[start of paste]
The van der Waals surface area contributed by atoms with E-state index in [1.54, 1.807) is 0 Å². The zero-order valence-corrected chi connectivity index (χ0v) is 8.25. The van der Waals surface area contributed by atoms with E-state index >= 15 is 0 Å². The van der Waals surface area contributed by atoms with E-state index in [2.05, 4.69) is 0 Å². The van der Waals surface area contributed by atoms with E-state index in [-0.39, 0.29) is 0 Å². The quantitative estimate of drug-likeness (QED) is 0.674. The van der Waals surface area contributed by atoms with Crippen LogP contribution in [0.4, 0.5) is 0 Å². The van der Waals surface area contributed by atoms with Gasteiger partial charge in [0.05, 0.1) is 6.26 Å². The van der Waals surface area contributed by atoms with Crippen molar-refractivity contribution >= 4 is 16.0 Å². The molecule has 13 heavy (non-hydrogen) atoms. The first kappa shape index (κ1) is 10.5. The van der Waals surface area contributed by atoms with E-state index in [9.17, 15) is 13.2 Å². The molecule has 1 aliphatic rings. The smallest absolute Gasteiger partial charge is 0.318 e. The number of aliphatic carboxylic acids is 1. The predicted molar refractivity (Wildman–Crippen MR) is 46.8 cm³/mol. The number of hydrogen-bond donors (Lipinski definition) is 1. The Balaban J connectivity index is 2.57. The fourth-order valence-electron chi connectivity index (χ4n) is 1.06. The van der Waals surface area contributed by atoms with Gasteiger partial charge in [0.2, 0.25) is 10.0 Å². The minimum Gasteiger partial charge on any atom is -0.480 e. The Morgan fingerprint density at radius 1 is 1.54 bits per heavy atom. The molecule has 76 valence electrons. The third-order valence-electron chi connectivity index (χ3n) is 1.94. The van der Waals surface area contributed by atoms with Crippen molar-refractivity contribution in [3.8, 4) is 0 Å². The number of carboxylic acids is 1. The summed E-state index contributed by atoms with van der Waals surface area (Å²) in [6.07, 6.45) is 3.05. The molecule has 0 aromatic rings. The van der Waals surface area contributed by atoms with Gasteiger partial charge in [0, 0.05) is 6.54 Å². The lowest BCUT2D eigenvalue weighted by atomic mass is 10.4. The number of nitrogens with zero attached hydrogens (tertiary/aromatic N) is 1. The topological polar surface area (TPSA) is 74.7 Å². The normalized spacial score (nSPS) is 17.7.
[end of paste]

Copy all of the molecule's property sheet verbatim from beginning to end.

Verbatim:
The van der Waals surface area contributed by atoms with E-state index in [1.54, 1.807) is 0 Å². The zero-order valence-corrected chi connectivity index (χ0v) is 8.25. The van der Waals surface area contributed by atoms with E-state index >= 15 is 0 Å². The van der Waals surface area contributed by atoms with E-state index in [2.05, 4.69) is 0 Å². The van der Waals surface area contributed by atoms with E-state index in [-0.39, 0.29) is 0 Å². The quantitative estimate of drug-likeness (QED) is 0.674. The van der Waals surface area contributed by atoms with Crippen LogP contribution in [0.4, 0.5) is 0 Å². The van der Waals surface area contributed by atoms with Gasteiger partial charge in [0.05, 0.1) is 6.26 Å². The van der Waals surface area contributed by atoms with Crippen molar-refractivity contribution >= 4 is 16.0 Å². The molecule has 13 heavy (non-hydrogen) atoms. The first kappa shape index (κ1) is 10.5. The van der Waals surface area contributed by atoms with E-state index in [9.17, 15) is 13.2 Å². The molecule has 1 aliphatic rings. The smallest absolute Gasteiger partial charge is 0.318 e. The number of aliphatic carboxylic acids is 1. The predicted molar refractivity (Wildman–Crippen MR) is 46.8 cm³/mol. The number of hydrogen-bond donors (Lipinski definition) is 1. The Balaban J connectivity index is 2.57. The fourth-order valence-electron chi connectivity index (χ4n) is 1.06. The van der Waals surface area contributed by atoms with Gasteiger partial charge in [0.2, 0.25) is 10.0 Å². The minimum Gasteiger partial charge on any atom is -0.480 e. The Morgan fingerprint density at radius 1 is 1.54 bits per heavy atom. The molecule has 76 valence electrons. The third-order valence-electron chi connectivity index (χ3n) is 1.94. The van der Waals surface area contributed by atoms with Crippen molar-refractivity contribution in [3.8, 4) is 0 Å². The number of carboxylic acids is 1. The summed E-state index contributed by atoms with van der Waals surface area (Å²) in [6.07, 6.45) is 3.05. The molecule has 0 aromatic rings. The van der Waals surface area contributed by atoms with Gasteiger partial charge in [0, 0.05) is 6.54 Å². The lowest BCUT2D eigenvalue weighted by atomic mass is 10.4. The number of nitrogens with zero attached hydrogens (tertiary/aromatic N) is 1. The topological polar surface area (TPSA) is 74.7 Å². The normalized spacial score (nSPS) is 17.7.